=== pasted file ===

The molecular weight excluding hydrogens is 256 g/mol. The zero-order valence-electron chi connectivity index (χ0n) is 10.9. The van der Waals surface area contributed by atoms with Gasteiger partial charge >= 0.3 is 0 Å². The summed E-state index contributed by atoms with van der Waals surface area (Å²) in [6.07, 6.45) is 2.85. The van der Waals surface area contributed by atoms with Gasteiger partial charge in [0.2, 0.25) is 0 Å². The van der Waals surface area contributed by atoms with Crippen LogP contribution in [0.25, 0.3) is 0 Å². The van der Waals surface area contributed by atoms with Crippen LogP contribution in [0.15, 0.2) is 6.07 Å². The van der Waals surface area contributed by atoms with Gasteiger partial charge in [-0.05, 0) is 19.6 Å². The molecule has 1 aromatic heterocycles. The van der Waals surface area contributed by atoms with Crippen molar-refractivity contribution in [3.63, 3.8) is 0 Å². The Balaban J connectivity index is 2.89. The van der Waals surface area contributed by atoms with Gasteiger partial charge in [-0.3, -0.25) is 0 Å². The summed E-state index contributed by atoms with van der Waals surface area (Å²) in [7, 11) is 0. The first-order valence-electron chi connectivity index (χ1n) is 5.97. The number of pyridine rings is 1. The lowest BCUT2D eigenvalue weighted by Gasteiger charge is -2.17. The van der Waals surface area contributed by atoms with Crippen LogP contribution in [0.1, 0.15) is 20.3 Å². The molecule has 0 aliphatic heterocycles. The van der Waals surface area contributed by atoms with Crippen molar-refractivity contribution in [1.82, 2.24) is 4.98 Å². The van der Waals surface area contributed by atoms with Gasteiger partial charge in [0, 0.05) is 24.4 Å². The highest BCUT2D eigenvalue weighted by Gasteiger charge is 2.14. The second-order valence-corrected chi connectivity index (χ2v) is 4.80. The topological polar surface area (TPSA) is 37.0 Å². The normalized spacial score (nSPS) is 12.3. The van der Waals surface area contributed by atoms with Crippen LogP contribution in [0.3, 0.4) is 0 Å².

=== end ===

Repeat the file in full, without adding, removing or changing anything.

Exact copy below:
The molecular weight excluding hydrogens is 256 g/mol. The zero-order valence-electron chi connectivity index (χ0n) is 10.9. The van der Waals surface area contributed by atoms with Gasteiger partial charge >= 0.3 is 0 Å². The summed E-state index contributed by atoms with van der Waals surface area (Å²) in [6.07, 6.45) is 2.85. The van der Waals surface area contributed by atoms with Gasteiger partial charge in [0.2, 0.25) is 0 Å². The van der Waals surface area contributed by atoms with Crippen LogP contribution in [0.25, 0.3) is 0 Å². The van der Waals surface area contributed by atoms with Crippen LogP contribution in [0.15, 0.2) is 6.07 Å². The van der Waals surface area contributed by atoms with Gasteiger partial charge in [-0.05, 0) is 19.6 Å². The molecule has 1 aromatic heterocycles. The van der Waals surface area contributed by atoms with Crippen molar-refractivity contribution in [3.63, 3.8) is 0 Å². The Balaban J connectivity index is 2.89. The van der Waals surface area contributed by atoms with Gasteiger partial charge in [-0.3, -0.25) is 0 Å². The summed E-state index contributed by atoms with van der Waals surface area (Å²) in [7, 11) is 0. The first-order valence-electron chi connectivity index (χ1n) is 5.97. The number of pyridine rings is 1. The lowest BCUT2D eigenvalue weighted by Gasteiger charge is -2.17. The van der Waals surface area contributed by atoms with Crippen LogP contribution in [0.1, 0.15) is 20.3 Å². The molecule has 0 aliphatic heterocycles. The van der Waals surface area contributed by atoms with Crippen molar-refractivity contribution in [1.82, 2.24) is 4.98 Å². The van der Waals surface area contributed by atoms with Gasteiger partial charge in [0, 0.05) is 24.4 Å². The highest BCUT2D eigenvalue weighted by Gasteiger charge is 2.14. The second-order valence-corrected chi connectivity index (χ2v) is 4.80. The topological polar surface area (TPSA) is 37.0 Å². The normalized spacial score (nSPS) is 12.3. The van der Waals surface area contributed by atoms with Crippen LogP contribution in [0.3, 0.4) is 0 Å².